Strain JC43T exhibited catalase activity but not oxidase activity. Using the API CORYNE system(BioMérieux), positive reactions were observed for nitrate reduction, pyrrolidonyl arylamidase, alkaline phosphatase, α-glucosidase. A weak reaction was observed for gelatin hydrolysis. Negative reactions were observed for urease, pyrazinamidase, β-glucuronidase, β-galactosidase, α-glucosidase, N-acetyl-β-glucosaminidase, β-glucosidase (aesculin hydrolysis), and acid production from D-ribose, D-glucose, D-xylose, D-mannitol, maltose, D-lactose, sucrose and glycogen. Using API ZYM (BioMérieux), positive reactions were observed for esterase (C4), esterase lipase (C8), leucine arylamidase and acid and alkaline phosphatase. Negative reactions were observed for valine arylamidase, cystine arylamidase, trypsin, α-chymotrypsin, naphtol-AS-BI-phosphohydrolase, lipase, α-galactosidase, β-galactosidase, β-glucuronidase, α-glucosidase, β-glucosidase, N-acetyl-β-glucosaminidase, α-mannosidase and α-fucosidase. B. senegalense is susceptible to penicillin G, amoxicillin, imipenem, ciprofloxacin, rifampin, gentamicin, doxycycline and vancomycin but resistant to trimethoprim/sulfamethoxazole and metronidazole. By comparison to B. salitolerans  and B. album , B. senegalense strain JC43T differed in growth temperature, gelatin hydrolysis, pyrazinamidase, acid production from D-ribose, and nitrate reduction. In addition, B. senegalense also differed from the former species in β-glucosidase (aesculin hydrolysis) activity , and from the latter species in motility, valine arylamidase, cystine arylamidase, trypsin, α-chymotrypsin and naphtol-AS-BI-phosphohydrolase activities .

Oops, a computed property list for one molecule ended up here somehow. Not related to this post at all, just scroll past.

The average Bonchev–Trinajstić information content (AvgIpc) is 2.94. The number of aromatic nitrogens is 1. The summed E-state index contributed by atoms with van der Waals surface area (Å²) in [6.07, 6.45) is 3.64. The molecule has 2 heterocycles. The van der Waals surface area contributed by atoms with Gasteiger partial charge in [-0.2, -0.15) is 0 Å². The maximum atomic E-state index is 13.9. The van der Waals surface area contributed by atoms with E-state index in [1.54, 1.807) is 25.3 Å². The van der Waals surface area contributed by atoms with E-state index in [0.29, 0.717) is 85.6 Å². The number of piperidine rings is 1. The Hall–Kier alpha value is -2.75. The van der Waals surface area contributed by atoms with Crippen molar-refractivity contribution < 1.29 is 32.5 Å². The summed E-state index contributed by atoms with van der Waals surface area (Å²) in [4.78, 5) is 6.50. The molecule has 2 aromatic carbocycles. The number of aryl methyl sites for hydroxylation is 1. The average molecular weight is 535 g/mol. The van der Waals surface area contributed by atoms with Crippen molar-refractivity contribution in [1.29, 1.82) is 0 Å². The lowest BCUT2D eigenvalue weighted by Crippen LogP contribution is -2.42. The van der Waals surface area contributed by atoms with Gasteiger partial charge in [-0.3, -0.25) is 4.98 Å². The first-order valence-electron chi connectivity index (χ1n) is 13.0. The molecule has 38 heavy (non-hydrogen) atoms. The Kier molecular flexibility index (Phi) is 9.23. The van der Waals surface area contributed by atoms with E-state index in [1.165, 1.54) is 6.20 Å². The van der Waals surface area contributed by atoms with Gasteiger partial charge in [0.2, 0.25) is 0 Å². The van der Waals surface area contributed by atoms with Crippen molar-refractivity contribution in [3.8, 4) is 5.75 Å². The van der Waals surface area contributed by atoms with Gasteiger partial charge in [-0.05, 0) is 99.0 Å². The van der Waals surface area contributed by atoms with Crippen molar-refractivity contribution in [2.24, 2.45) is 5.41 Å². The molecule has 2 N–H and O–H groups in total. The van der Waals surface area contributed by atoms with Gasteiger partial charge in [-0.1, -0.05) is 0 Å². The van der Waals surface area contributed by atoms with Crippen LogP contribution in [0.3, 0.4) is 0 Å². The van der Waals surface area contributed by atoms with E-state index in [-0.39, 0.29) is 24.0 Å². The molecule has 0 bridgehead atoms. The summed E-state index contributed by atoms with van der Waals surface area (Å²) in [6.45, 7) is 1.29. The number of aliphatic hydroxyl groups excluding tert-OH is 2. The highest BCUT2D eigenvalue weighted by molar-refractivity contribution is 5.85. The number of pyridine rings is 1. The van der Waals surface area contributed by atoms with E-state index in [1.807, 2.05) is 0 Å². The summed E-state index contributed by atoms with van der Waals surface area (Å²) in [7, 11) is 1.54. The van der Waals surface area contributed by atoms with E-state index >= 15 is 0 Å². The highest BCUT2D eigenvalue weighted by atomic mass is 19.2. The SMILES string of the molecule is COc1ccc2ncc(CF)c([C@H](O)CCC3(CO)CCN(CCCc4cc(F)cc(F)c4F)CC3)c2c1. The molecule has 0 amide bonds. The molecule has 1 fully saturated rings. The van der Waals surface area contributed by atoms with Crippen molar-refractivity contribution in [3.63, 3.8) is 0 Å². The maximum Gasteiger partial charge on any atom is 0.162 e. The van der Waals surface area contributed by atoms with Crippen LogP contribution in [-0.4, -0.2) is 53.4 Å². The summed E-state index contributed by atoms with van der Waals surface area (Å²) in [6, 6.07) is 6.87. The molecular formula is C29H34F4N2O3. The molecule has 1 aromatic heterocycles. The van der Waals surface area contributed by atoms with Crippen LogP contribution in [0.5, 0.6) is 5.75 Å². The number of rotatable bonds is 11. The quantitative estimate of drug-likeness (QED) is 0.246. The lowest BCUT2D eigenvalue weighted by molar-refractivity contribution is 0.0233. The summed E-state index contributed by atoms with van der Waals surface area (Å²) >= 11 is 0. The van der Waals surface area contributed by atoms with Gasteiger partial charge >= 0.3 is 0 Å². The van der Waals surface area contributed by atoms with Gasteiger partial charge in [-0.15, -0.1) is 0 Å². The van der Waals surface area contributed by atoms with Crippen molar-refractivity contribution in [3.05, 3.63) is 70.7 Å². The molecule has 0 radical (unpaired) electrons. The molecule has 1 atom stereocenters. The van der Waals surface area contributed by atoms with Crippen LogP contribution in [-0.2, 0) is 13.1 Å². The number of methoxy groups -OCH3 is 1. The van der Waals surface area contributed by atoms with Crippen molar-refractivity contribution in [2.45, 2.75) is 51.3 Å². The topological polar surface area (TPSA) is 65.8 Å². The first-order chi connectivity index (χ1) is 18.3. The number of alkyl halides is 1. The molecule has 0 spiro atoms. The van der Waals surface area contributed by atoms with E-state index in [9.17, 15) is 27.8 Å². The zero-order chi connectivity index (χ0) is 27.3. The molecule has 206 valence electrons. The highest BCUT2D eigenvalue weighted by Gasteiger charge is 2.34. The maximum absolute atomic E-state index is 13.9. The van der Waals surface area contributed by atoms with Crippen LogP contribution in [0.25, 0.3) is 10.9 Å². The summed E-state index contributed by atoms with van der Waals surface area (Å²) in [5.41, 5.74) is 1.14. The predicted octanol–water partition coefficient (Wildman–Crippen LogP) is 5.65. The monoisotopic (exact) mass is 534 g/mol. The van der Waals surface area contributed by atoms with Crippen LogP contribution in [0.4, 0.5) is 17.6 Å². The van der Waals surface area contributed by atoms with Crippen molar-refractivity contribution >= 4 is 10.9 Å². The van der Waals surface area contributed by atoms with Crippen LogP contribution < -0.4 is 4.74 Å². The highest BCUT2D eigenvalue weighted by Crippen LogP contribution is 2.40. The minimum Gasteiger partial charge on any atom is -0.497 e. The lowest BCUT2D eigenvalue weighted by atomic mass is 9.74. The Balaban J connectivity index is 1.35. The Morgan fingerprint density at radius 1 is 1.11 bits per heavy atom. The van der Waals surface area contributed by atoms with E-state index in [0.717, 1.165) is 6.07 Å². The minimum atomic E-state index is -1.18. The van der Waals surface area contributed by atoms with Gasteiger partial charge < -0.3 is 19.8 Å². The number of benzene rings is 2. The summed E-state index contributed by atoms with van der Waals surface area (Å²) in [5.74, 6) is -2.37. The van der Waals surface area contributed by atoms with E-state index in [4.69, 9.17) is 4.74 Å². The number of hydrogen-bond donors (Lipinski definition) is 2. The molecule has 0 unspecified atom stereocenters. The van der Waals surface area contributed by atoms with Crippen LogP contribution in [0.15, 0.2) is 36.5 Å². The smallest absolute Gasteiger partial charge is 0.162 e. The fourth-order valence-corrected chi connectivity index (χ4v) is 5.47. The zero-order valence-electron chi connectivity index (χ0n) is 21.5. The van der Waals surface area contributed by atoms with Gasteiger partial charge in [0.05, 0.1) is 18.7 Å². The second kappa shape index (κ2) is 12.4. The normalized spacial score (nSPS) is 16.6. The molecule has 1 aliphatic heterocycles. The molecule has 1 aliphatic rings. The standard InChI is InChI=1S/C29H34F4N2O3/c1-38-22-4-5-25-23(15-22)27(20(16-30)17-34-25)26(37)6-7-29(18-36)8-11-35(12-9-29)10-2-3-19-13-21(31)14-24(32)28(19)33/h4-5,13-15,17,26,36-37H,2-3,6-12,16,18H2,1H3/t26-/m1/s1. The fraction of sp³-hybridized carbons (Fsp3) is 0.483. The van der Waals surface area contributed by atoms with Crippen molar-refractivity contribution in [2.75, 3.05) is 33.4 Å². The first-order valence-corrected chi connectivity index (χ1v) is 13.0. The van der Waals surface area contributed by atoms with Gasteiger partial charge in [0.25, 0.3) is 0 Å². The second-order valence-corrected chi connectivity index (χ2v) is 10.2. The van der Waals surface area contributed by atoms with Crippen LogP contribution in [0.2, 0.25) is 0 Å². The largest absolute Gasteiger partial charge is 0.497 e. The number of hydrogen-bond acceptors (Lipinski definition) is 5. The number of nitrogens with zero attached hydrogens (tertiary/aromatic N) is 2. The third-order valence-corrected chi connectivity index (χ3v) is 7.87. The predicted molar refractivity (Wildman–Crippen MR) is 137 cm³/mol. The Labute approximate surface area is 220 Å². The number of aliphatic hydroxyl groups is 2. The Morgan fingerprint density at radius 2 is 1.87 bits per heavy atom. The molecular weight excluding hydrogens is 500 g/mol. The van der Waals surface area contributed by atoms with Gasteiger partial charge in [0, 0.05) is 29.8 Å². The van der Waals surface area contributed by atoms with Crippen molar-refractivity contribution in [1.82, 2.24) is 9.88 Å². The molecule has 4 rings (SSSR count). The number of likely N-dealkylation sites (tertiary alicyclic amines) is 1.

Matrix-assisted laser-desorption/ionization time-of-flight (MALDI-TOF) MS protein analysis was carried out as previously described [5,34] using a Microflex spectrometer (Bruker Daltonics, Germany). Twelve distinct deposits were done for strain JC43T from four isolated colonies. The 12 JC43T spectra were imported into the MALDI BioTyper software (version 2.0, Bruker) and analyzed by standard pattern matching (with default parameter settings) against the main spectra of 3,769 bacteria, which were used as reference data, in the BioTyper database. The database contained 41 spectra from 18 validly published Brevibacterium species, including B. avium, B. celere, B. casei, B. aurantiacum, B. epidermidis, B. iodinum, B. linens, B. luteolum, B. marinum, B. massiliense, B. mcbrellneri, B. otitidis, B. paucivorans, B. picturae, B. pityocampae, B. ravenspurgense, B. sanguinis and B. stationis. No significant score was obtained for strain JC43, thus suggesting that our isolate was not a member of a known Brevibacterium species within the Bruker database. We incremented our database with the spectrum from strain JC43 (Figure 4).